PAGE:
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2011: A Year of Prayer

Explore the mysteries and graces of the Rosary.
Explore the mysteries and graces of the Rosary.www.fatima.org

In a address on December 20, Pope Benedict XVI issued a call, and a dire warning, to the world (emphasis added):

For all its new hopes and possibilities, our world is at the same time troubled by the sense that moral consensus is collapsing, consensus without which juridical and political structures cannot function. Consequently the forces mobilized for the defence of such structures seem doomed to failure.

...1. From Bishops of developing countries I hear again and again how sexual tourism threatens an entire generation and damages its freedom and its human dignity. The Book of Revelation includes among the great sins of Babylon – the symbol of the world’s great irreligious cities – the fact that it trades with bodies and souls and treats them as commodities (cf. Rev 18:13)...

Morality is replaced by a calculus of consequences, and in the process it ceases to exist. The effects of such theories are evident today. Against them, Pope John Paul II, in his 1993 Encyclical Letter Veritatis Splendor, indicated with prophetic force in the great rational tradition of Christian ethos the essential and permanent foundations of moral action. Today, attention must be focussed anew on this text as a path in the formation of conscience.

...Alexis de Tocqueville, in his day, observed that democracy in America had become possible and had worked because there existed a fundamental moral consensus which, transcending individual denominations, united everyone. Only if there is such a consensus on the essentials can constitutions and law function. This fundamental consensus derived from the Christian heritage is at risk wherever its place, the place of moral reasoning, is taken by the purely instrumental rationality of which I spoke earlier. In reality, this makes reason blind to what is essential. To resist this eclipse of reason and to preserve its capacity for seeing the essential, for seeing God and man, for seeing what is good and what is true, is the common interest that must unite all people of good will. The very future of the world is at stake.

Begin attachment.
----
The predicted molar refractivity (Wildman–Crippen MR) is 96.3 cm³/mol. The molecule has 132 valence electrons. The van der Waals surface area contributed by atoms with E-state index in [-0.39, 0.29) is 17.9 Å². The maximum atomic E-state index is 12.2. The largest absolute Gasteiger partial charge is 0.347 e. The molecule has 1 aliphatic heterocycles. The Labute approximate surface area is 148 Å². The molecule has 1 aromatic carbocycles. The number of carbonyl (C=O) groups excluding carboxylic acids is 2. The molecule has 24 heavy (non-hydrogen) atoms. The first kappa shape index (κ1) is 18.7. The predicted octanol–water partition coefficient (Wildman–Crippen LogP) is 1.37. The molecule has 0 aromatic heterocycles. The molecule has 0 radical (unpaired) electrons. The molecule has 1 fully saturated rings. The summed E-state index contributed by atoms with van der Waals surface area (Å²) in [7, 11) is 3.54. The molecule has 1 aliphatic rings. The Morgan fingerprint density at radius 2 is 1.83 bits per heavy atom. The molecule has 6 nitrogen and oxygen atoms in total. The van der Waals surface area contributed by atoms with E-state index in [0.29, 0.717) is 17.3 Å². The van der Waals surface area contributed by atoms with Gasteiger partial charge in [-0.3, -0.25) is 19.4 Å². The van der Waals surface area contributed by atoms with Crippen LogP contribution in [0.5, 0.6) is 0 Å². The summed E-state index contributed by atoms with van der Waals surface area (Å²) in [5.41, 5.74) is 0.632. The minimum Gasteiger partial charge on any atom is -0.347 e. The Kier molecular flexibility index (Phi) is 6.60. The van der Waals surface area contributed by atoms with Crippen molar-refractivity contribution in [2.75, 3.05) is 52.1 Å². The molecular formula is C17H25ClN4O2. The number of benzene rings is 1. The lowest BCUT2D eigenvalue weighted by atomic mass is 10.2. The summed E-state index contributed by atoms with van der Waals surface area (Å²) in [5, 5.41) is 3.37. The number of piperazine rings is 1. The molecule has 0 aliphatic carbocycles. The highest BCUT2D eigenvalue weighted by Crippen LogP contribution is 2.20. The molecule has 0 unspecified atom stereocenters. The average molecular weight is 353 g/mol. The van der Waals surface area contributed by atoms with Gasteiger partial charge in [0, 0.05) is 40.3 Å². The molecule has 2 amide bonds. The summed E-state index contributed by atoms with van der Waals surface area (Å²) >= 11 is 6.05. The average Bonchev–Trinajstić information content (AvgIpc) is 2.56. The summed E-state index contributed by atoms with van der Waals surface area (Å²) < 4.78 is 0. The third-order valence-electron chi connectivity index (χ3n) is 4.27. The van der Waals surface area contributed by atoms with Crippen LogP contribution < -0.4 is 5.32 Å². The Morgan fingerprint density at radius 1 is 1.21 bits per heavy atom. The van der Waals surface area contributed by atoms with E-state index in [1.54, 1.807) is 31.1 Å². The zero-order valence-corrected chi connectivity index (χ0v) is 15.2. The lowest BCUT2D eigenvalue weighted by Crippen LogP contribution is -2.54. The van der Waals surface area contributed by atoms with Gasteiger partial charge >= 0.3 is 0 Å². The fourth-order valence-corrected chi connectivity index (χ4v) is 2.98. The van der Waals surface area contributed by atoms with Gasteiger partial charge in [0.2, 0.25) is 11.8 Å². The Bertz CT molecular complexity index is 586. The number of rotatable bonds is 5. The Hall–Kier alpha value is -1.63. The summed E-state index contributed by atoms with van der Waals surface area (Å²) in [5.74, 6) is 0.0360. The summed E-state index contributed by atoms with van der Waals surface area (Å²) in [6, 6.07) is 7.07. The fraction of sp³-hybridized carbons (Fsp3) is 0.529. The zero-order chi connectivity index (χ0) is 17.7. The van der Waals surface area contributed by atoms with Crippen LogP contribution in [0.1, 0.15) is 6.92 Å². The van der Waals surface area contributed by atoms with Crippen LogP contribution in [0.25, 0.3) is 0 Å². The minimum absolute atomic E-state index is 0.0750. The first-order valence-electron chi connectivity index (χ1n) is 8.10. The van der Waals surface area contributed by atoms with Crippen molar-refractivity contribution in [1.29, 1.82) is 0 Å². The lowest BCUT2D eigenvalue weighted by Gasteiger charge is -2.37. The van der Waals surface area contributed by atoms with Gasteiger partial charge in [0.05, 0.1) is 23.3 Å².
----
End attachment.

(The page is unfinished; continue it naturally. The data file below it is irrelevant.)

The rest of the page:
The Holy Father is, of course, talking about the loss of Christian morality in the Western hemisphere.  The consequences of which, he points out, are grave.

As we enter 2011, we will take a look at one of the greatest forces to combat this moral collapse: prayer.

We'll start with a focus on the Rosary, its significance, its Scriptural basis, and the graces - promised by the Blessed Virgin - it bestows on us.

Comments

  • Anonynous-em 3 years ago

    erm...
    what?

    "Morality is replaced by a calculus of consequences, and in the process it ceases to exist."
    in onther words, the pope thinks that people are now considering the ramifications of their actions - and therefore, morality vaporizes?
    heh... okay, there are may things wrong with this, firstly I'll assume that by "morality", the pope actually means "god's laws", the same ones that allow the god to drown 99% of all humanity and then say "thou shalt not kill" (depending on which version of the bible you read).
    If the pope thinks that morality is defined by the bible, and that people are turning away from the bible because they're thinking logically about ramifications of actions - I fail to see why this is an issue - replacing bronze-age mythical dogma with rational thought hardly seems a bad thing to me - but clearly the pope, and the author, disagree.

  • Anonymous-em 3 years ago

    And to continue.
    "This fundamental consensus derived from the Christian heritage is at risk wherever its place, the place of moral reasoning, is taken by the purely instrumental rationality of which I spoke earlier"
    ah yes, to paraphrase again:
    "the bronze-age myth of christianity is at risk of being replaced by rationality".

    right...
    okay, can anyone, author in particular, explain to me why thinking about the ramifications of your own actions is apparently worse than blindly following a highly interpretable, highy interpreted, often-changing, hypocritical and actually rather terrifying book of horrors? The same book that advocates eternal damnation for people who fail to do what the purportedly "all loving" (but also "jealous") god allows to happen?

    Did I skip a groove here? how does an all-loving god condone eternal damnation, for anyone at all? Is this the kind of morality that you think actually makes sense??

    ah - now I see what the pope was worried about - rational thought does indeed invalidate the bible, and it's angry, jealous god.